Euphemising euthanasia (Part 3)

Bioethicist Margaret Somerville discusses how we talk about life, death and dignity.



Euphemising euthanasia (Part 1)


Bioethicist Margaret Somerville discusses how we talk about life, death and dignity.

Do we – or should we – have the right to choose when and how we die?

Margaret Somerville is originally from Australia but works in Canada as a bioethicist at McGill University. She’s sympathetic to those who see euthanasia as a way of easing suffering – but also strongly disagrees with them. Simon Smart talks to Professor Somerville about what’s happening with euthanasia around the world, why the language we use about it is so important, and why she feels that there’s more to us as humans than we can fully understand.


SIMON SMART: One of the things I’m interested in is talking about the way you might emphasise the communal aspect of this against the individual response. I mean, even if you think about something as simple as what effect this has on the doctors who are responsible, who are asked to do this sort of thing – but “what sort of society do we want to become?” seems to be an important question for you in this.

MARGARET SOMERVILLE: It is. I mean I often use this statement that I wrote many, many years ago that you can’t judge a society by how it treats its strongest, most powerful, most privileged members; you can judge it by how it treats its weakest, most in need, most vulnerable people. And people who are old, and fragile, and dying, they belong in the latter group. So then, if all we’re going to do for them is give them a lethal injection, I think we’re a pretty sad and sick society. Although, one of the problems in this area is that the people who want to do that are doing it for what they perceive to be the most compassionate reasons and empathetic reasons.

SIMON SMART: They do, don’t they, I mean people aren’t doing this out of hateful reasons.


SIMON SMART: They’re doing it for mercy, which means it’s a very complicated discussion to have.

MARGARET SOMERVILLE: And its sort of hard to argue against.

SIMON SMART: Now you’ve also written that we need to be able to talk about euthanasia and embed it in a moral context without resorting to religious talk. Why is that, and is it even possible to do it?

MARGARET SOMERVILLE: I think it is. I had a really interesting experience just a few weeks ago – I was being interviewed on one of the major TV stations by a woman who’s a very highly respected interviewer and she said to me before we went on camera, “I’m an atheist, but I’m very interested in what you mean by ‘there’s a mystery in life and there’s a mystery in death.’” And I said, “Well, Mutsumi, you wouldn’t think that.” And she said, “Well of course I think that!” And I thought, how interesting, and we’ve been having a correspondence since then about what would that be for somebody who’s not religious.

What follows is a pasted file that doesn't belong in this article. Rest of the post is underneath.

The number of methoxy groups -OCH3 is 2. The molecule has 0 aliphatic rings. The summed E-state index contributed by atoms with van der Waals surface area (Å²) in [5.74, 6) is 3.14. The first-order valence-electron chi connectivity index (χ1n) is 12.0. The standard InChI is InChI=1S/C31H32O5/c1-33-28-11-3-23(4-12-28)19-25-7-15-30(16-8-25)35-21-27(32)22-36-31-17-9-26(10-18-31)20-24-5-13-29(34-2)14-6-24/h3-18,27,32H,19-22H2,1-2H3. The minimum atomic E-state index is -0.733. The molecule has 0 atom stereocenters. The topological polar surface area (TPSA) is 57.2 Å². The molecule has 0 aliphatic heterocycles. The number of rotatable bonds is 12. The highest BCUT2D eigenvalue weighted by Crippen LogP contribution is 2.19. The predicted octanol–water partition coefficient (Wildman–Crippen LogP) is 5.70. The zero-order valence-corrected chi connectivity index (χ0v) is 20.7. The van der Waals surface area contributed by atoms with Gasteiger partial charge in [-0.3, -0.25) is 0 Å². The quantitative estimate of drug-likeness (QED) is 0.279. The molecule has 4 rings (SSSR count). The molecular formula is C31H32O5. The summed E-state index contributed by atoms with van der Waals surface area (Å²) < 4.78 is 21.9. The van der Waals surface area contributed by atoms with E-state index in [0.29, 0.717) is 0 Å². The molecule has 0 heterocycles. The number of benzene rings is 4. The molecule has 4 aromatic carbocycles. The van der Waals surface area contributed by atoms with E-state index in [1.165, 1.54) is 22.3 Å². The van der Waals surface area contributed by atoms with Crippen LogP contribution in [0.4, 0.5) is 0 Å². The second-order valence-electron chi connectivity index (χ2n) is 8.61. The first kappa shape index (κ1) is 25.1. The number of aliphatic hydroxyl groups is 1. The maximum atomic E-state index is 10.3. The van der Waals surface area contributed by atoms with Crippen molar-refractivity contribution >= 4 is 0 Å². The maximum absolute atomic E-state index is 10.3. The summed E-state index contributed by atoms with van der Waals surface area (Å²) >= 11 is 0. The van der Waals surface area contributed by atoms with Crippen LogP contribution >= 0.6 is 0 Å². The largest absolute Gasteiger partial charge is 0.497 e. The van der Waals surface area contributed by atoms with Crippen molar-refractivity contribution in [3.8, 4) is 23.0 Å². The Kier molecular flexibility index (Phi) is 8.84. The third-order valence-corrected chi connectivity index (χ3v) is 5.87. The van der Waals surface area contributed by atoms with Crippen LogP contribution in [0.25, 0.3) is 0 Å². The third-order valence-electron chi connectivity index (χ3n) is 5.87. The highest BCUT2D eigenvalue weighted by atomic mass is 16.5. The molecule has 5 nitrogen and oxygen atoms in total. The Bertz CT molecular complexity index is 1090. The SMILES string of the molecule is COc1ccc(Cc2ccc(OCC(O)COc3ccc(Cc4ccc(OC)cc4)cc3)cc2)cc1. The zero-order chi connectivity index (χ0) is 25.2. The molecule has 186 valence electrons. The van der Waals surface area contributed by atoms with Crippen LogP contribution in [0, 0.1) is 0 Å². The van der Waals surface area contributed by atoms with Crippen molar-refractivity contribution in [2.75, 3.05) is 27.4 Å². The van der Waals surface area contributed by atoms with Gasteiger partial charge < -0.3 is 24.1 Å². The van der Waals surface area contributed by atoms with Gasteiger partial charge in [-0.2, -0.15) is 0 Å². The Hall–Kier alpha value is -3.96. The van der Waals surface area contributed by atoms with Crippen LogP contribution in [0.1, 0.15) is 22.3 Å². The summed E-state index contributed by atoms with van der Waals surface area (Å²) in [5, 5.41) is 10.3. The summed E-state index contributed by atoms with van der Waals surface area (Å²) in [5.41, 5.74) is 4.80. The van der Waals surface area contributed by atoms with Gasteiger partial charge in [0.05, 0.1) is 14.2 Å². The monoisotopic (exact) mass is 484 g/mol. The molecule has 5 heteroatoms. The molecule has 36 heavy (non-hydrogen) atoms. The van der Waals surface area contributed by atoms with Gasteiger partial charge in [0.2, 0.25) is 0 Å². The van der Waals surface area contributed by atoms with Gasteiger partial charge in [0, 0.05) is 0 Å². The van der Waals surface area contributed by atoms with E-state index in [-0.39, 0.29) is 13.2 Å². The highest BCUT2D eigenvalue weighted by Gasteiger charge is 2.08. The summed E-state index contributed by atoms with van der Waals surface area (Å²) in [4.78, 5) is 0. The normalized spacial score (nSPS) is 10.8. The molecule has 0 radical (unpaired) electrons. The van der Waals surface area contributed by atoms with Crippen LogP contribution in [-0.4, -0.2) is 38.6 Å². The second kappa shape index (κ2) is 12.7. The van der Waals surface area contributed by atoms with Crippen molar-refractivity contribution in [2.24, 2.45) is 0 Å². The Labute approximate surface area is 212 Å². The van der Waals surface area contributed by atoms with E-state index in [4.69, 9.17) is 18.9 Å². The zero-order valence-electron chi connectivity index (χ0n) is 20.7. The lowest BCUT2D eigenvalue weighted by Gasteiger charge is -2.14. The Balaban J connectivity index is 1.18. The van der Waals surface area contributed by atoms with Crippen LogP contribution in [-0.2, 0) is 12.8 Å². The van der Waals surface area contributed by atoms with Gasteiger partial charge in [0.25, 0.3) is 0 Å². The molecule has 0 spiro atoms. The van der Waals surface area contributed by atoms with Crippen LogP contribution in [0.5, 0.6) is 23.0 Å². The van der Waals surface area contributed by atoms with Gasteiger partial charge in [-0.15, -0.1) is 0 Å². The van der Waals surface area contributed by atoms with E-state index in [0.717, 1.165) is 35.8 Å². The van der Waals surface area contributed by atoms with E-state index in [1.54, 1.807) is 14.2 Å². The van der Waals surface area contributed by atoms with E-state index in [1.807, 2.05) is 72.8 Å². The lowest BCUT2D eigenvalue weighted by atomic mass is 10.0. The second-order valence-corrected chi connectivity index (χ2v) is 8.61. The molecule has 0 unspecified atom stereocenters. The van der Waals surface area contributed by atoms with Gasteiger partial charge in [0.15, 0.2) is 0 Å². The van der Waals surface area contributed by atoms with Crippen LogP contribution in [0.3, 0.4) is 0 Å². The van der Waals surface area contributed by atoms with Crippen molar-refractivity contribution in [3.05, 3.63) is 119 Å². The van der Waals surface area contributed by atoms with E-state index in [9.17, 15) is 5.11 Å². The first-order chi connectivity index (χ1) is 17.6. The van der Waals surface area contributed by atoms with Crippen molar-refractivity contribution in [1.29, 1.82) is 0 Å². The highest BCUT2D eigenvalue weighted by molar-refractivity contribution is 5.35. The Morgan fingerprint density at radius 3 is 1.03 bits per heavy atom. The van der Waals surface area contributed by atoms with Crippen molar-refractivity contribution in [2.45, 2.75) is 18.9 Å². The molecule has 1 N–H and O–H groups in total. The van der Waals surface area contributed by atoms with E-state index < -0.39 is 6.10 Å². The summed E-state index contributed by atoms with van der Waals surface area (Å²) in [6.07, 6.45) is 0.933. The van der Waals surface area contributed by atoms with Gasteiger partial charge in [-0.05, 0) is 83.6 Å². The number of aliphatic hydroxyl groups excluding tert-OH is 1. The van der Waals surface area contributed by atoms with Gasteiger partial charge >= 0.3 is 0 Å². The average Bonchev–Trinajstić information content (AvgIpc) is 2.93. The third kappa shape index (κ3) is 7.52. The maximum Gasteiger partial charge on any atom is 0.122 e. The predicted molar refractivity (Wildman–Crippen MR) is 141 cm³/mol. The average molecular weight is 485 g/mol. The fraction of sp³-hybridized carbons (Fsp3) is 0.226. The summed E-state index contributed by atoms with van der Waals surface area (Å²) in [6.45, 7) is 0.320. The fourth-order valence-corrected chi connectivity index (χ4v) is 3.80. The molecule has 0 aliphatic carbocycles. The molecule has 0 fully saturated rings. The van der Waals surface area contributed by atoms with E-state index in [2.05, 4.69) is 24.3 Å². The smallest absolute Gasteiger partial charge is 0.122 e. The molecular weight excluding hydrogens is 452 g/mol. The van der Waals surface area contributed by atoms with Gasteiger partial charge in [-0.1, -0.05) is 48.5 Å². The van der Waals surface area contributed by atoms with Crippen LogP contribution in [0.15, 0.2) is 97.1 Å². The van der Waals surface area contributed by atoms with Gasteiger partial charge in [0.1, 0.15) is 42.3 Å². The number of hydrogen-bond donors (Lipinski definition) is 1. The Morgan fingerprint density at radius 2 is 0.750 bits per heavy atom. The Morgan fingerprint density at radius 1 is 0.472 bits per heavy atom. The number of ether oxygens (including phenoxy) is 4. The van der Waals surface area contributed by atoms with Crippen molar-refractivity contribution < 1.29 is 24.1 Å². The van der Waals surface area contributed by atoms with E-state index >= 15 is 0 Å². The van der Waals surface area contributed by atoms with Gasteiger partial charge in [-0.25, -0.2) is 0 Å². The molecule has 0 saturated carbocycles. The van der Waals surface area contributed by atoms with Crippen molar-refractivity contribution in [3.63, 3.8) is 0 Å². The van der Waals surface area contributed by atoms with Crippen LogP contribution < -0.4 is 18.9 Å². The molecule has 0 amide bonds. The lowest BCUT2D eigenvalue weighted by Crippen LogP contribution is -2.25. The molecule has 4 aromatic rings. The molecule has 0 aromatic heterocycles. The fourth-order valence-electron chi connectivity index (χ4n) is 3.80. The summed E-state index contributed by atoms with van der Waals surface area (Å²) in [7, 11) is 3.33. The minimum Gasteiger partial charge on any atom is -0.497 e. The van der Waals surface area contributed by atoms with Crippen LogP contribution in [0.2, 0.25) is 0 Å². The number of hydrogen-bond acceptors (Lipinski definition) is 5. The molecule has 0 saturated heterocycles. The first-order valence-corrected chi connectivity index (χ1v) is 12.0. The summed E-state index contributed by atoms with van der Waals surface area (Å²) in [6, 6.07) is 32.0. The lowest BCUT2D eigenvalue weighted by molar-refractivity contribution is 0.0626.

And I think that probably a lot of people sense that there’s more to us than we can fully understand. I sometimes refer to us as ‘the ants of the universe’. If you go into the outback of Australia you see these amazing anthills – I don’t know whether you’ve ever seen them – and they’re all built along magnetic lines, and the ants all live in colonies and they know who’s who and what the hierarchy is, you know, they’re properly organised. And as far as we know, I doubt very much that those ants have got any consciousness of our world that their anthill actually exists on. And one of the Japanese sayings is that ‘as the radius of knowledge expands, the circumference of ignorance increases.’ So the further out our knowledge, for instance in genetics and molecular biology and astrophysics and space exploration – if you imagine it as going into deep inner space and deep outer space – the further out we go the bigger that radius, and the bigger the whole of what we know that we don’t know. And so I think that when you understand that, you see science not as explaining everything – which is what happens with the way its presented to a lot of people – but opening up the mystery of what we don’t understand, the mystery of the great unknown.

SIMON SMART: Yes, and so when you say that this normalising of euthanasia would have the effect of destroying some of that mystery and also damaging our human spirit, that’s kind of where you’re leading.

MARGARET SOMERVILLE: That’s exactly what I’m onto.